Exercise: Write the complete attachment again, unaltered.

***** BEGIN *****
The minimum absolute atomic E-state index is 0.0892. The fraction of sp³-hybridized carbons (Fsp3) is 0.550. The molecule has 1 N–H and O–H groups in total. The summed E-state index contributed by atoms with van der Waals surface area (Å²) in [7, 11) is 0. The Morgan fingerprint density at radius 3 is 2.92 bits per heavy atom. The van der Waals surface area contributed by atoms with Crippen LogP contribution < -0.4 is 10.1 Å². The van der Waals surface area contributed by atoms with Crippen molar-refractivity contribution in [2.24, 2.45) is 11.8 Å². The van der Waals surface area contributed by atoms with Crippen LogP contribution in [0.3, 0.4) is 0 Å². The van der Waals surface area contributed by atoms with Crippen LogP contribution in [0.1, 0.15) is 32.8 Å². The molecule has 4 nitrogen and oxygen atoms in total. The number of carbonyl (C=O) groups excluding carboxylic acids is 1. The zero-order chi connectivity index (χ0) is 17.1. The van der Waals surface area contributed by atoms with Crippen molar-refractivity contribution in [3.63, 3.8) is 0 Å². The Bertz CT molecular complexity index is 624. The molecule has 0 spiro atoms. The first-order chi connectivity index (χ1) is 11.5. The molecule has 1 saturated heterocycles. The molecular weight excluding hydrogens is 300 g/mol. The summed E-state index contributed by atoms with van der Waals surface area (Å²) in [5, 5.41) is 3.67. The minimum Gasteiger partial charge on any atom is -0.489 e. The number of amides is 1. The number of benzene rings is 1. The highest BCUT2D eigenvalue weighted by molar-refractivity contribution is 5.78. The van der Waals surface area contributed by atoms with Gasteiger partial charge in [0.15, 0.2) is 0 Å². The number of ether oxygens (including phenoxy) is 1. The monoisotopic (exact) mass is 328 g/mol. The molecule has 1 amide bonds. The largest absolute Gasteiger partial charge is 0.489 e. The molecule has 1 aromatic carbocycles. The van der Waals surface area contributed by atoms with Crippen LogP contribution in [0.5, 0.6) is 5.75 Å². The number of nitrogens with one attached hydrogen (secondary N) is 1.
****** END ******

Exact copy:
The minimum absolute atomic E-state index is 0.0892. The fraction of sp³-hybridized carbons (Fsp3) is 0.550. The molecule has 1 N–H and O–H groups in total. The summed E-state index contributed by atoms with van der Waals surface area (Å²) in [7, 11) is 0. The Morgan fingerprint density at radius 3 is 2.92 bits per heavy atom. The van der Waals surface area contributed by atoms with Crippen LogP contribution < -0.4 is 10.1 Å². The van der Waals surface area contributed by atoms with Crippen molar-refractivity contribution in [2.24, 2.45) is 11.8 Å². The van der Waals surface area contributed by atoms with Crippen LogP contribution in [0.3, 0.4) is 0 Å². The van der Waals surface area contributed by atoms with Crippen LogP contribution in [0.1, 0.15) is 32.8 Å². The molecule has 4 nitrogen and oxygen atoms in total. The number of carbonyl (C=O) groups excluding carboxylic acids is 1. The zero-order chi connectivity index (χ0) is 17.1. The van der Waals surface area contributed by atoms with Crippen molar-refractivity contribution in [3.63, 3.8) is 0 Å². The Bertz CT molecular complexity index is 624. The molecule has 0 spiro atoms. The first-order chi connectivity index (χ1) is 11.5. The molecule has 1 saturated heterocycles. The molecular weight excluding hydrogens is 300 g/mol. The summed E-state index contributed by atoms with van der Waals surface area (Å²) in [5, 5.41) is 3.67. The minimum Gasteiger partial charge on any atom is -0.489 e. The number of amides is 1. The number of benzene rings is 1. The highest BCUT2D eigenvalue weighted by molar-refractivity contribution is 5.78. The van der Waals surface area contributed by atoms with Gasteiger partial charge in [0.15, 0.2) is 0 Å². The number of ether oxygens (including phenoxy) is 1. The monoisotopic (exact) mass is 328 g/mol. The molecule has 1 amide bonds. The largest absolute Gasteiger partial charge is 0.489 e. The molecule has 1 aromatic carbocycles. The van der Waals surface area contributed by atoms with Crippen LogP contribution in [0.5, 0.6) is 5.75 Å². The number of nitrogens with one attached hydrogen (secondary N) is 1.